I once created a cute sign to hang in my room that read “Cleanliness is Next to Godliness.” I certainly had good intentions, but when my bed was unmade, the closet doors wouldn’t shut, the desk was covered in clutter and the clutter covered in dust, the irony was hard to miss.
I don’t know why it took me so long to figure this out, but I now know that it is much more pleasant to be in a clean space than a messy space.
We’re all busy and nobody is perfect, so here are a few lazy-man’s tips to keeping your space clean. It will make you and those you live with much happier.
1. The Junk Drawer (or bin, or cupboard, etc)
We all know that messes are going to happen. It is inevitable. Sometimes you are just in a hurry and don’t put something away. Sometimes you just don’t know where to put something. The key is, to have that “catch-all” place be somewhere out of sight. Instead of having a chair that collects all the purses/jackets/papers that you don’t want to deal with, make it something out of sight. Try a bin, a box, a closet, a drawer – get creative! That way, only you know about the mess 😉 It’ll be our little secret.
2. A Minute a Day Goes a Long Way
This mantra could apply to anything you do, but is especially notable with cleanliness. If instead of leaving your clothes on the floor, you take the one minute it would take to put it away, imagine how much happier you will be later! Try chipping away at a large looming task with a minute a day. By doing a little at a time, any task can become much more manageable. Gretchen Rubin, author of The Happiness Project, has “The One Minute Rule.” She says, “It’s very simple: I must do any task that can be finished in one minute. Hang up my coat, read a letter and toss it, fill in a form, answer an email … and so on.” Another fun way to make use of your minute is to set a timer and see how much you can complete. This was a favorite of mine growing up when emptying the dishwasher. My mom would set a timer for one minute and we would rush to get all the dishes put away. It made an undesirable task fun! And yes, in case you were wondering, it CAN be done in a minute.
3. Messes Collect Messes.
In college, every room was required to have a desk. I promise I did study (really, I did Mom!), but I never used the desk. Basically, if I was in a hurry, I would just set my mess on it. It was a very nice, flat surface that could hold a lot of mess. This was especially the case with “reject outfits” (the ones that didn’t make the cut with the first try on – you always knew how hard a morning was by how big the pile was). When the desk had something on it, it gave me free reign to put something else on it. It became an unspoken rule between me and my roommate. Once the pile began, the clothes accumulated each day. It was the same with the general cleanliness of the room. I found that if I kept my side clean, my roommate was more likely to do the same. It worked the same for when I let my side get messy. By eliminating messes in their early stages, you prevent the entropy that is bound to happen.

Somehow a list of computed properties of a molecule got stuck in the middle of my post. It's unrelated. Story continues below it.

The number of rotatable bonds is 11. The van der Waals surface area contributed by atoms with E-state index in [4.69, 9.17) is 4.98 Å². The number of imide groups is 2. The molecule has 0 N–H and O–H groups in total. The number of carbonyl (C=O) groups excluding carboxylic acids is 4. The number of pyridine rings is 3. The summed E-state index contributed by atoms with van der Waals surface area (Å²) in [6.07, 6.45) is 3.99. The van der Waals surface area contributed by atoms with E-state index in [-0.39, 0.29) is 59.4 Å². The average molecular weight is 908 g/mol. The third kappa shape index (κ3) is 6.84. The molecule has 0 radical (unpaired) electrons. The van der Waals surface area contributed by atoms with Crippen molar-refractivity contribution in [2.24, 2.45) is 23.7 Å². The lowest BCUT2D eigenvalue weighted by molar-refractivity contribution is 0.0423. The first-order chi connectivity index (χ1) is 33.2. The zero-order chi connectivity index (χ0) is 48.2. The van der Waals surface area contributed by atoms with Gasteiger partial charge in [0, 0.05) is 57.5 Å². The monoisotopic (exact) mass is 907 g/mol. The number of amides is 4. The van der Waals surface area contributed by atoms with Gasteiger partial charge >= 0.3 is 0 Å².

4. Eliminate the Unnecessary
The hardest way to keep your stuff organized is if you have too much of it. If you always have to be stuffing your socks in and can’t shut the drawer after doing the laundry, you have a problem. Likely, if you go through and eliminate the ones with holes, the ones you’ve had for 5 years or the ones you only wear when you are out of other socks, you are going to have a much better time when you close your drawer. Through her book, The Life Changing Magic of Tidying Up, Marie Kondo has started a bit of decluttering craze. If you haven’t read the book, here is one tip that is especially useful when considering elimination. Evaluate each object on the basis of whether it sparks joy for you or not. If an object no longer brings you joy, you can thank it for what joy it once brought you and get rid of it guilt free. Perhaps you only wore a shirt once and you feel too guilty to get rid of it? It is alright! Thank it for bringing you joy with that one wear. Let it have a new life now and be at peace. Instead of thinking, “what should I get rid of?” you can think, “why should I keep this?” If you don’t have a reason to keep it, let it go and smile as your drawers finally glide closed easily.
What simple things have you tried to keep the clutter at bay? Have you tried any of these tips before? If so, share your experience!